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Friday, 18 December 2015

Experience in a space of traces (or, more on Whitehead and Derrida)

I've been haunted by this strange and daunting crave to bring together Derrida and Whitehead. I've done that in several recent posts (such as this, and this and this or this). I always do that often especially while reading Critchley's book on Derrida and Levinas (The Ethics of Deconstruction) with which I find myself agreeing with enthusiasm.

In the last few days I came to think that if text is broader than language and written difference precedes (as conditions of possibility) not only meaning and the employ of symbols but also presence and whatever counts as the ontic itsel, writing is the territory where the ultimate object of experience lies. Experience is experience of traces (of writing marks). The Derridean correlate for the ontological difference is that between logocentrism (as in logic, physiology, psychology or ethology) as discourses and text, as the ontological is not the realm of presence - which is transcendentally constituted - but rather the space of traces. It is on such a space that the readers - like actual entities - graze. To be sure, reading is also writing but what is left is primarily traces that themselves carve up differences - the grazed land is the land of differance. Text is what gives rise to both concepts and to the sense of spacial orientation.
It is like the Deleuzian (and Guattarian in Anti-Oedipus) territorial machine. Text is made of traces to be read, to be interpreted. Hence, space and time depend on temporal differences (timings) and spacial distances (forms). This space of traces is what enable readers to read something into this weaving of indefinite differences which are the remained traces. They read through a matrix of differences and indifferences - to say with Whitehead, through their sense of importance. Importance is attached to text to bring in meaning and presence. The space of traces precedes communication and intention. It also makes experience, as prehension, a form of reading the existing text. In Limited Inc, Derrida acknowledges that

[...] the [...] possibility of being weaned from the referent or from the signified (hence from communication and from its context) seems
to me to make every mark, including those which are oral, a grapheme in general; which is to say, as we have seen, the non-present remainder of a differential mark cut off from its putative 'production' or origin. And I shall even extend this law to all 'experience' in general if it is conceded that there is no experience consisting of pure presence but only of chains of differential marks.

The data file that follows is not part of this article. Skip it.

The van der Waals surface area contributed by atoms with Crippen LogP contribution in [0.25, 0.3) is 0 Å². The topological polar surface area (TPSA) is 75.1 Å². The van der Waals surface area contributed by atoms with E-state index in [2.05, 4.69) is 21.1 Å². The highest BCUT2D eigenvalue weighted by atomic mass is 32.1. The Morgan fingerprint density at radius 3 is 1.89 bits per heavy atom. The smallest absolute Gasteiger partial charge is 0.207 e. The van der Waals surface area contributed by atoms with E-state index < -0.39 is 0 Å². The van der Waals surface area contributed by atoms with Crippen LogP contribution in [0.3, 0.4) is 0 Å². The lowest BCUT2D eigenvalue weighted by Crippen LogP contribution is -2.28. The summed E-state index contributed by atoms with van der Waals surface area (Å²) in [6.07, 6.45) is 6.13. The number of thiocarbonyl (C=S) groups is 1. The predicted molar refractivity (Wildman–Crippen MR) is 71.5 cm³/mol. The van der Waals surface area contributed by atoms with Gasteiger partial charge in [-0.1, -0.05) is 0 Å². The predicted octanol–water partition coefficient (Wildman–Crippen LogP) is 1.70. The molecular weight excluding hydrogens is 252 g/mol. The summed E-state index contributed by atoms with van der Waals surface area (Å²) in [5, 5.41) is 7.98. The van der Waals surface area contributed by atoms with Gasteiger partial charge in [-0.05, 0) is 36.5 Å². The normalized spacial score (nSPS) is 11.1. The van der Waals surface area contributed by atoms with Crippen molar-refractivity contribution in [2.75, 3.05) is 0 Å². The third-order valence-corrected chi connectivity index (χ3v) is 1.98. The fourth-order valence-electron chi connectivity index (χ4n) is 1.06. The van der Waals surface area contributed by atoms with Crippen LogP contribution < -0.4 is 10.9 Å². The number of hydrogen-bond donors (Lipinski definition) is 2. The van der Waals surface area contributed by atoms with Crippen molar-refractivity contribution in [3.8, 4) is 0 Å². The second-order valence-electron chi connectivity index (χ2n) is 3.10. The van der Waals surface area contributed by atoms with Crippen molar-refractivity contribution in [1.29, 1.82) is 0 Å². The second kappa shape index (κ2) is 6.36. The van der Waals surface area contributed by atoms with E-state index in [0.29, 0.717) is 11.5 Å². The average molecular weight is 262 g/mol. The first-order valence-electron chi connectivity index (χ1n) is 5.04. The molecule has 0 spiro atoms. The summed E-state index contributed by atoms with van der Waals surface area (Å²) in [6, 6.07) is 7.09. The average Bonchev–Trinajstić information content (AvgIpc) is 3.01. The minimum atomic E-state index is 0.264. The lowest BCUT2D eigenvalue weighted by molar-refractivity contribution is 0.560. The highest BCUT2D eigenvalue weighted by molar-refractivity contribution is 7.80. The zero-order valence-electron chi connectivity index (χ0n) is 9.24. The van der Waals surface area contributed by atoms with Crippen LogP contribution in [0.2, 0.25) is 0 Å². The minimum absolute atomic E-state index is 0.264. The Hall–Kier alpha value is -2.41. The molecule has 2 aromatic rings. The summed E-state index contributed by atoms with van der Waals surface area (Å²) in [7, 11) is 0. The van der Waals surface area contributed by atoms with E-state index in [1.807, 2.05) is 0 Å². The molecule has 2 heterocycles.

Experience is experience of difference (differance), it is experience of what can only be turned into presence if a sense of importance (by a perceiver, an actual entity) is added. An actual entity, an experiencer, is a completed prehension, a completed experience. Both in Derrida and Whitehead presence is explained away (in an at least quasi-transcendental way) in terms of the process of experience. There is no ready-made presence available to experience - experience is an experience of yet unintelligible traces that are never rendered interpreted once and for all.

Now, as Critchley points out competently, for Derrida traces also bring in the mark of the other, they affect. Traces oblige. They make unconditional demands, they make readers go to some directions in their interpretation while avoiding others. In that sense, they are like faces. Faces are text, they are written. Faces are written marks. Their impact on us is often at odds with the conceptual structures that have been used. They resist being conceptualized. Deconstruction, dealing with two texts, two hands, two voices, emphasizes new differences within the text - deconstruction is a triangulation that takes place where presences arise. It is as if two senses of importance were in friction and then new differences emerge. Although it is not easy to explain the process in terms of traces, it is in the space of traces that all this takes place. Traces manifest against the way they are rendered into concepts or otherwise full-fledged presences. They oblige because they generate discomfort to the reader. Such discomfort would be of the same kind, albeit not fully similar, to the effect of the other's face in Levinas. The trace itself has an element of the Dire (of the saying), in contrast to the Dit (the said), in terms of Autrement qu'être. Traces say things that readers try to interpret as what has been said by them, but converting traces into Dit and believing that what has been said is fully present is the rule of the game of logocentrism.

To be sure, the postulation of a space of traces as the ultimate content of experience (or reading, of prehension) could sound like an empiricism unduly ascribed both to Derrida and to Whitehead. Not only there is a non-conceptual content that is available in experience but also there is a sharp distinction insinuated between perceiving (traces) and interpreting them. However, it is clear that intuitions (of traces) without a sense of importance (a reading strategy) are blind (or mute). Traces in themselves don't mean anything - and yet they host obligations. Traces are just traces, there is no ontology of traces - only perhaps a hauntology.

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